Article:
With at least 87% of Annapolis employees vaccinated, negative COVID test results now required for unvaccinated

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With about 87% of its workforce fully vaccinated against COVID-19 as of Friday, the city of Annapolis will this week begin requiring employees who are not vaccinated to submit to weekly testing.

As of Friday, 594 of 680 active employees were currently vaccinated and had submitted their verification to the city, said Mitchelle Stephenson, a city spokesperson.


That leaves about 86 workers who have not yet submitted their vaccination status. About a quarter of those people have not done so because they are active military duty members or on long-term medical leave and won’t be required to do so until they have returned to work.

The remaining 63 employees will be required to submit weekly negative COVID-19 test results to a representative within their department. Employees have 96 hours to get tested and submit their results to a department representative each week. An email or text from the testing provider will suffice, Stephenson said.


The city offers periodic vaccination clinics, the next of which is scheduled for Friday and will provide booster shots from Pfizer and Moderna.

The city government’s vaccination rate far exceeds that of Anne Arundel County residents, which reported a rate of 62.5% as of Monday. Across Maryland, 67% of residents are fully vaccinated; 87.5% have received at least one shot, according to the Maryland Department of Health.

“We are doing pretty well,” Stephenson said. “It’s easy to see that getting vaccinated helps us serve our residents.”

Among officers in the Annapolis Police Department, about 82% are fully vaccinated. About 89% of the Annapolis Fire Department are fully vaccinated. Both those rates are likely higher in reality because of the number of active-duty military members in both departments, Stephenson said. The U.S. military has instituted a mandate for all personnel.

If an employee tests positive they are advised to follow protocols for self-isolating by the Anne Arundel County Health Department. The city provides two weeks of emergency leave for workers recovering from the disease. The city has not yet encountered any staffing issues related to positive COVID-19 cases, Stephenson said.

Anne Arundel County residents have also begun to receive COVID-19 booster shots. Last week, Maryland surpassed 500,000 such shots. The booster is not currently required for Annapolis workers.

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In September, Anne Arundel County implemented a cash bonus to employees who get vaccinated by Nov. 30. The one-time $1,000 payment is offered to the roughly 4,300 county employees plus temporary or contractual workers who worked more than 1,000 hours in fiscal 2020. The program is being paid for by funding from the American Rescue Plan Act.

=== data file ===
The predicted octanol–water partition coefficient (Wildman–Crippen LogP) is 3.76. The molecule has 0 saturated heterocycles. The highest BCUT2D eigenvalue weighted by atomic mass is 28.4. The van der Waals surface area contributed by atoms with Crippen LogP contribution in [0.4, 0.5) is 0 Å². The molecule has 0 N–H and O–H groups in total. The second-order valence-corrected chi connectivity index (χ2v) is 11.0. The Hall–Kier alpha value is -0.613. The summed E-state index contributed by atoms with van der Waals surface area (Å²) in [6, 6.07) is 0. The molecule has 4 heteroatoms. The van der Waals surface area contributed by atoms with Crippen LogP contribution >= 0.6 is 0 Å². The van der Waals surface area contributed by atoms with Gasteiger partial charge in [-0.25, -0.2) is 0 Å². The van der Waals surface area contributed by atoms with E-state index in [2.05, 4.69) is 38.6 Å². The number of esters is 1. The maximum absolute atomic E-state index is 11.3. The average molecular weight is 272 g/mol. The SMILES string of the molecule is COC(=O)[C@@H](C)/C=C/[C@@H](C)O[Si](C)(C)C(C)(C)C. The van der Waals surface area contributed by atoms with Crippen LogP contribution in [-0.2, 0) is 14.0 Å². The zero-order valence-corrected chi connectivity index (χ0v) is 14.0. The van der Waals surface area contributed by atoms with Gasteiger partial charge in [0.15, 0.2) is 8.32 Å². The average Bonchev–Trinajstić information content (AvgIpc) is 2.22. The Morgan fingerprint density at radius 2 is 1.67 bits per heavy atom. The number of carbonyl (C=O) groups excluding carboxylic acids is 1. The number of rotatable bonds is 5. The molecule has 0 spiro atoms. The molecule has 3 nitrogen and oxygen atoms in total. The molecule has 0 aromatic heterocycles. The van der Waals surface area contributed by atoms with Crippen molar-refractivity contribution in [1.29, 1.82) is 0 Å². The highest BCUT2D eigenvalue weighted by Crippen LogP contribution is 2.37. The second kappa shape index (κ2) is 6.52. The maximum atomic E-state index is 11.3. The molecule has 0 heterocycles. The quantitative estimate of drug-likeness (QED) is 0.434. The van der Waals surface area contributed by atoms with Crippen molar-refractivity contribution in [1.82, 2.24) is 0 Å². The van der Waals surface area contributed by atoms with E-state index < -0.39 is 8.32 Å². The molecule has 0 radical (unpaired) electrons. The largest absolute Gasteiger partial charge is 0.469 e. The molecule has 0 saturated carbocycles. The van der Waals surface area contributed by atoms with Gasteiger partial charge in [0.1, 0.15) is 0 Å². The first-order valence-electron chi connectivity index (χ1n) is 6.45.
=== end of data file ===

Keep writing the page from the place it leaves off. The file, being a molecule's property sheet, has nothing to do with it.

“With cold and flu season rapidly approaching, we must do everything in our power to boost vaccination rates, and we believe that this program will do just that among our public servants,” Anne Arundel County Executive Steuart Pittman said in a statement at the time.


The county isn’t announcing the vaccination rate among its workers until after the Nov. 30 deadline to ensure as many county workers receive their shots, said Jeff Amoros, Pittman’s spokesperson.

County employees who have already been vaccinated are eligible for the program. Those who have not yet been vaccinated will have another two weeks to get vaccinated and upload their verification to a county portal. Employees who uploaded their full vaccination status between Sept. 20 and Nov. 30 will receive the $1,000 payment prior to Dec. 24. Workers who submitted their status by Sept. 20 received their check on Oct. 15.

The incentive program will delay the implementation of a mandatory testing program until after the incentive program ends.

“Our hope is that the increase in vaccinated employees will ultimately reduce the excessive costs, as well as the staffing and scheduling burdens associated with implementing a testing regimen for unvaccinated employees,” Chief Administrative Officer Matt Power said in September. “With a finite amount of resources and a clear public health goal — to get all eligible staff vaccinated as soon as possible — we’re focusing our efforts on increasing vaccinations and protecting our workforce.”

Annapolis doesn’t have any plans to institute such an incentive program, Stephenson said.